Next, I decided to figure out a combination I wanted to try. I chose these ingredients according to their properties:

  1. Distilled water – You definitely need distilled or filtered water. Why put any more bacteria or contaminants into your mouth, right? I prefer distilled because it will have a lower risk of bacteria or other contaminants.
  2. Hydrogen Peroxide – I’ve been using hydrogen peroxide to rinse with to help whiten my teeth. My dental hygienist gave me that tip. However, after researching, I found out it should always be diluted, because it is only safe in lower concentrations. Otherwise, it could possibly lead to the breakdown of the enamel. I still want to keep using it for its antiseptic value and whitening potential, so I decided to include it in the mouthwash.
  3. Clove essential oil – Cloves have been used for centuries for their antiseptic and analgesic (pain relieving) properties. I did see several warnings for pregnant women and the use of cloves. Apparently it is used to hasten birth during a long labor, so it could possibly lead to premature labor. I’m not a doctor or expert, but just wanted to make sure if you’re pregnant, you do your research and consult your doctor before using it. I did not research it any further, since I am not pregnant, nor plan to be. Cloves are also a natural anti-inflammatory, so I thought this could be beneficial for inflamed gums and to help with the inflammation my auto-immune disease causes. It might not help, but it certainly couldn’t hurt to try it, right?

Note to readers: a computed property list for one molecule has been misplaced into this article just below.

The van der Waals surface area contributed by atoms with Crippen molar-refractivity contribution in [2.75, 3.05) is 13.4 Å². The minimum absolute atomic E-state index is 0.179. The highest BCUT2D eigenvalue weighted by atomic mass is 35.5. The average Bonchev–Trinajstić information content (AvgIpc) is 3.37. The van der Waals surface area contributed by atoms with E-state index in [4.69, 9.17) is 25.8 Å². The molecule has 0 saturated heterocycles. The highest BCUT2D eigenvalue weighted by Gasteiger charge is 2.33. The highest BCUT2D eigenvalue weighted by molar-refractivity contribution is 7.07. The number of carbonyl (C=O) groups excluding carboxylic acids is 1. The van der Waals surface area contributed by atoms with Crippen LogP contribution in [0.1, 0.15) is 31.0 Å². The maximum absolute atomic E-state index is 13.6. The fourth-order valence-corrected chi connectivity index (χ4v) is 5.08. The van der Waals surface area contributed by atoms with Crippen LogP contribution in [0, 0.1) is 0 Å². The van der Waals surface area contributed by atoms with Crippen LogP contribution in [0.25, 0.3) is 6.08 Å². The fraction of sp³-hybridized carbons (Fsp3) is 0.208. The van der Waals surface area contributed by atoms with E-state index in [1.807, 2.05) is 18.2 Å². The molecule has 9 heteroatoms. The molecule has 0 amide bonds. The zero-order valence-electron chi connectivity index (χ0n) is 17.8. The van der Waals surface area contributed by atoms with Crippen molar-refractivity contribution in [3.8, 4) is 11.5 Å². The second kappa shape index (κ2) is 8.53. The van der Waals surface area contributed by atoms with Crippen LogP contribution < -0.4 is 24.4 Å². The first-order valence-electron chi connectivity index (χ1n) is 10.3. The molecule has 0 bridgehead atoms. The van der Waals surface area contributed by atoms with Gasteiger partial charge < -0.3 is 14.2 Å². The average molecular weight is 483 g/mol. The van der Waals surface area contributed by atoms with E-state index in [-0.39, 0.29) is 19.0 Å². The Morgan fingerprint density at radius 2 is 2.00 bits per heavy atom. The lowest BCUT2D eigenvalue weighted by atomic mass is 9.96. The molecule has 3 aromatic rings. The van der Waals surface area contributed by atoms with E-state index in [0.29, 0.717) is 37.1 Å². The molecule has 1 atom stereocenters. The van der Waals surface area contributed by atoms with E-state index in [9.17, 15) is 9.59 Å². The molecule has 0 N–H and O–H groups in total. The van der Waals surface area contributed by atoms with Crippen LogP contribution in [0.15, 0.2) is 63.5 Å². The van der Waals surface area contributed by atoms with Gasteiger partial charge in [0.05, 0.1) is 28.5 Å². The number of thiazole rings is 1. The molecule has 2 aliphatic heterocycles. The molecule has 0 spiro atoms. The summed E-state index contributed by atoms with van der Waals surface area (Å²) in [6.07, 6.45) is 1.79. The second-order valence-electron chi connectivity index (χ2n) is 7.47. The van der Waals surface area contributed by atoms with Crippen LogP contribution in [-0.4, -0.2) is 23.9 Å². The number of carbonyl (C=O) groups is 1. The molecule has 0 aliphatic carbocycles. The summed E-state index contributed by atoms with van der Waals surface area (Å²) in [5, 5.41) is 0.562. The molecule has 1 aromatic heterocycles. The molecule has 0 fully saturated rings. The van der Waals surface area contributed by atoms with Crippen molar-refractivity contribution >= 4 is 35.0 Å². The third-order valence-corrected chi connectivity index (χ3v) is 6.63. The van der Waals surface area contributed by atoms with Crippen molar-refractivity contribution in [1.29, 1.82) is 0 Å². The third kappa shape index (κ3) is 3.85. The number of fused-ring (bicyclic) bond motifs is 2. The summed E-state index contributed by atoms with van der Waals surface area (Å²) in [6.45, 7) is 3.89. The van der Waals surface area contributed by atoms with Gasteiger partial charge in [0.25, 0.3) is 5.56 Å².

4. Tea tree essential oil – Tea tree oil is known for its natural antiseptic properties but not meant to be ingested or used in high concentrations.
  5. Finely Ground Sea Salt – Dentists have been recommending for centuries to rinse with warm water and salt, after any type of dental procedure, such as a tooth extraction. This is because salt inhibits the growth of bacteria. I chose sea salt because I already had the finely ground variety on hand and sea salt is less salty than table salt.
  6. Peppermint Extract – I wanted to stay away from the extracts because of their alcohol content, but could not find the peppermint oil at my local stores. I wanted peppermint for the taste.
  7. Liquid stevia – Stevia is a natural zero calorie sweetener I use all the time. It’s hard to find the liquid variety on store shelves, so you may have to order this online. Obviously, I wanted my mouth wash to have a sweet flavor.


So now you are asking, “how much of each?” Enough of the research mumbo jumbo, already! Here’s what I found worked best for me for those 7 ingredients:

2 cups of distilled water

¼ cup of hydrogen peroxide

4 drops of clove essential oil

6 drops of tea tree oil

1 teaspoon of peppermint extract

1 teaspoon of liquid stevia

1 teaspoon of sea salt